Amber Meaning and Properties

Amber History

Blame it on Jurassic Park. Or the TV show "Vikings." Either way, this amazing gemstone has been growing in popularity even as it becomes harder and harder to find.

Among the Vikings, amber was believed to be the tears of Freyja, their goddess of love and beauty. She wore a necklace called Brisingamen, made by four dwarven craftsmen of gold and amber. To the ancient Greeks, amber was the tears of the daughters of Apollo, the sun god.

This gem is so popular and valued in northern countries that the Prussian King Frederick William I gave an entire room of it to the Russian Czar Peter the Great. Over the years the decor was expanded, eventually covering 590 square feet of space and using over 13,000 pounds of amber. This was the famous "Amber Room" which disappeared into Nazi hands during World War II and was never recovered. The room was recreated over two decades (1979 to 2003) when the final mosaics were installed in St. Petersburg.

Amber Metaphysical Properties

Amber is thought to help absorb negative energy and to release bright, soothing energy, helping to calm nerves and enliven disposition like a mental sunny day. The different colors of amber are often used on the chakras with corresponding colors to facilitate opening and cleansing. Yellow amber has been used traditionally by natural healers to improve memory, increase mental flexibility and create balanced decision-making.

Amber has also been used, historically, as a talisman for courage and self-confidence, and was thought to bring good luck to warriors in battle. In some cultures, amber symbolizes the renewal of marriage vows and is used to assure promises. It is worn by elders as a symbol of their endurance and wisdom.

Amber Geological Properties

Amber (pronounced AM-bur) is 50-million-year-old, fossilized tree sap (resin) from prehistoric pine forests. The pine trees are thought to have released the sap as a defense against fungus and insect infestation. The molecules in the sap cross-linked, eventually forming the natural "plastic" we know as amber today.

One of the fascinating properties of amber is its electrostatism: the old Roman author and scientist Pliny the Elder was writing about amber's ability to carry static electricity back in 79 AD!

Sometimes, raw amber will contain encased insects, leaves, twigs, flowers, mammalian hair and other organic matter. Pieces containing this material are generally considered more valuable than those without, especially when an entire organism is preserved.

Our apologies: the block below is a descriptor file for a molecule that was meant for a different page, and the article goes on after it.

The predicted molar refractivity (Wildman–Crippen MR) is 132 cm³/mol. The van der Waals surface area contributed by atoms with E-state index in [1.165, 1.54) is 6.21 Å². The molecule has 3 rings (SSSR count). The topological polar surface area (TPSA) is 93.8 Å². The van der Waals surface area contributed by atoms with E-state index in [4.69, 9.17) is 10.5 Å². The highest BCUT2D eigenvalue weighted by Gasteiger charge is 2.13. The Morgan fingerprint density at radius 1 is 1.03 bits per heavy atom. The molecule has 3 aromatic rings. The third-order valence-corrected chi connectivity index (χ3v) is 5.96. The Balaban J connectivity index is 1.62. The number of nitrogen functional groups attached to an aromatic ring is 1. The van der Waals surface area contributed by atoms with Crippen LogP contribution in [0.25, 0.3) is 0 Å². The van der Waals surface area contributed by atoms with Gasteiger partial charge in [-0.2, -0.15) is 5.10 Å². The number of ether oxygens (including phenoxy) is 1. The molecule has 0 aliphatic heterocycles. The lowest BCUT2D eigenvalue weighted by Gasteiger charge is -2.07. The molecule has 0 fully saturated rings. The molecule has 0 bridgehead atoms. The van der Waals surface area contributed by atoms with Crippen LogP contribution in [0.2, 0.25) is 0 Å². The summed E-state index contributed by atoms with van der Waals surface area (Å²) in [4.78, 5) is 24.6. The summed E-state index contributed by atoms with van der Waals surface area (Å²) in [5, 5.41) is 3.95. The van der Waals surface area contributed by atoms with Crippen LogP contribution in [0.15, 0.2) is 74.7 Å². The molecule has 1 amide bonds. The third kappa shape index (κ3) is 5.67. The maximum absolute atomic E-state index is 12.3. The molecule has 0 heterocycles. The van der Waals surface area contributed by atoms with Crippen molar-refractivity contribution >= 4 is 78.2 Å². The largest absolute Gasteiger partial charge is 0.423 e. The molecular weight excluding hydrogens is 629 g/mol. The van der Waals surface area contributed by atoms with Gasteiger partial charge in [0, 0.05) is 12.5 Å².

Only 15% of the amber mined today is suitable for jewelry. The remainder is generally used to make "amberoid," a natural-looking pressed form of amber. This material is welded at 284 - 482 degrees Fahrenheit and 3000 atmospheres pressure into a substance that can be easily confused with natural amber.

To determine whether amber is natural or has been combined with resin stabilizers, place the gem in a glass of warm salt water. Natural amber will float, whereas synthesized amber will sink. Another technique for distinguishing between natural and synthesized amber is to heat the tip of a sewing needle until it is white hot. Then, insert the needle into the amber (preferably on the backside of the gem). If a pine scent emits, the amber is likely all-natural. Ambroid will emit an aroma of burning plastic.

The largest deposits of natural amber are along the coasts of Poland, Germany and Russia. Ancient rivers carried the resin deposits downstream from the forest regions to the seabeds, where it was buried under hundreds of feet of sand. Other sources of amber are located in Sicily, Romania, Mexico, the Dominican Republic and along the eastern coast of the United States.

Mineral Information not applicable
Chemical Composition C10H16O
Color Light yellow to brown, red, nearly colorless, mostly white, blue, black, greenish
Hardness 2 to 2-1/2 (Mohs)
Specific Gravity 1.05 - 1.09 (maximum 1.30)
Refractive Index 1.54

Proper Care of Amber

Amber is a highly sensitive gem and must be cared for delicately. It is easily scratched (watch your fingernails!) and affected by chemicals, abrasives, acids, caustic solutions, alcohol and perfume. It is also flammable and can be ignited with a direct flame! Steamers, hot water and ultrasonic cleaners can damage this gem. To clean amber, use mild soap, room temperature tap water and a very soft cloth.

To learn more about amber and other gemstones, order your copy of Walter Schumann's revised and expanded edition of Gemstones of the World.

Designing with Amber

Luminescent, fiery amber is blazing with design possibilities. Whether in drops, chunks, chips, ovals or rounds amber can be paired with gold or silver and almost any other gemstone. For a warm effect, combine amber with gold and other orange-red stones like carnelian, red jasper or red aventurine. For striking appeal, alternate amber drops with black onyx and sterling silver-filled beads.

Amber is a soft and somewhat light gem. It does well when strung on silk thread with cultured pearls and other softer materials, especially when knotted between beads.

View design inspirations featuring amber in the Gallery of Designs

Shop for Amber

**Please note that all metaphysical or healing properties listed are collected from various sources. This information is offered as a service and not meant to treat medical conditions. Fire Mountain Gems and Beads® does not guarantee the validity of any of these statements.

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